Jormungand Season 1 Review


Jormungand Season 1
Studio: White Fox
Publisher: FUNimation
Release Date: February 18th, 2014
Format: DVD/Blu-Ray Combo
Price: $64.98 – Available Here

With so many anime about everyday life in high schools or being on incredible adventures in different worlds, it is nice to see an interesting change of pace with an anime focused on a barely touched aspect of real life. Jormungand provides just that with the story of an arms dealer and her nine bodyguards, set in as modern a time as any other anime. Certainly an interesting premise, but can the lives of these ten individuals as they go from job to job hold an audiences interest in their work and dealings with rival arms dealers and assassination attempts? Let’s take a look at what the first season has to provide.

Koko Hekmatyar is an arms dealer who was raised for most of her life on a cargo ship by her father, who was also an arms dealer. It however is not the fact that she is a female arms dealer that makes her stand out for an entire anime about her, but the fact that she seeks to bring world peace through arms dealing. To that end, Koko has surrounded herself with the best bodyguards that she can find with former Delta force, Italian Army, Police Sniper, Finnish Rapid Deployment Force, US Army, and several others, but her newest bodyguard takes the cake as a boy soldier.

The nice thing about Jormungand is that it doesn’t focus entirely on just Koko, as the leader she is obviously important, but throughout the series the backstories of some of the different bodyguards are explored. The different characters receive varying amounts of introspection through the first season however, with some characters only expositing their stories to the boy soldier Jonah and others getting almost entire episodes to their past. This isn’t bad either as with 10 major characters there is a lot to learn about any of them and with only 12 episodes, several split between 2 episode arcs, there is not enough time to explore all of them equally, though it does leave plenty of room for the second season to continue this exploration.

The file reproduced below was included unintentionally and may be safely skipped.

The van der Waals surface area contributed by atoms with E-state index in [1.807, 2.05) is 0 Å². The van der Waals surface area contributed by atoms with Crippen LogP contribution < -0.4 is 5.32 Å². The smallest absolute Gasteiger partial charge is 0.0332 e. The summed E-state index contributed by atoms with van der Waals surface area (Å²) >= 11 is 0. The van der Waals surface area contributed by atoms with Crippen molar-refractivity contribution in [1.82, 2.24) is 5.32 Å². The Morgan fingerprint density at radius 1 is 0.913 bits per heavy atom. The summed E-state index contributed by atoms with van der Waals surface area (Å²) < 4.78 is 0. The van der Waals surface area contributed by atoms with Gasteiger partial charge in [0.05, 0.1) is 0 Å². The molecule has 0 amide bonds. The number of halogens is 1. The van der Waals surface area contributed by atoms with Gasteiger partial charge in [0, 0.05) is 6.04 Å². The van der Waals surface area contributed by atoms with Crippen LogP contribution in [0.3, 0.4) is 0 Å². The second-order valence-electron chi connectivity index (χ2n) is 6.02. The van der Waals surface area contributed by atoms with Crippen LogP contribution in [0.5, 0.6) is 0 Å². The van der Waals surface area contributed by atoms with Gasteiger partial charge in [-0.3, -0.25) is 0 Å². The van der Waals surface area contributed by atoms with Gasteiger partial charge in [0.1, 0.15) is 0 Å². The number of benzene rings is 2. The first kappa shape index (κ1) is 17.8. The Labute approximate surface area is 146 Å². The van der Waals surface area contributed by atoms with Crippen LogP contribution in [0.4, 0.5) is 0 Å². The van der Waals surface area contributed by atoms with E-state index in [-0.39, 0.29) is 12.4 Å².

Besides just the characters, Jormungand has a fair bit to say about war in the present day as well, though limited to the regions Koko deals arms to, parts of Europe and Africa. The series does a good job of avoiding real names for the war torn countries Koko visits, instead using terms like Country A and Country B to indicate where they are, which is a good tactic that functions well with the series as the same situations come up again and again, so what someone might think of as A and B to represent may be different in 5 or 10 years. Being of course an arms dealer to these kinds of countries, Koko is not meant to look like she’s entirely good, but really just utilizing them as a means to an end for both making money and getting her world peace.

While the series is for the most part mainly one or two episode arcs, this first season does actual have a somewhat connected storyline including a big bad. This is actually quite surprising as more often then not Koko and her guards end up killing anyone that threatens them in that episode, so to see it slowly build over the course of a few of these small arcs is very well done. But, just when the audience thinks everything is nice and neat there is of course a season two.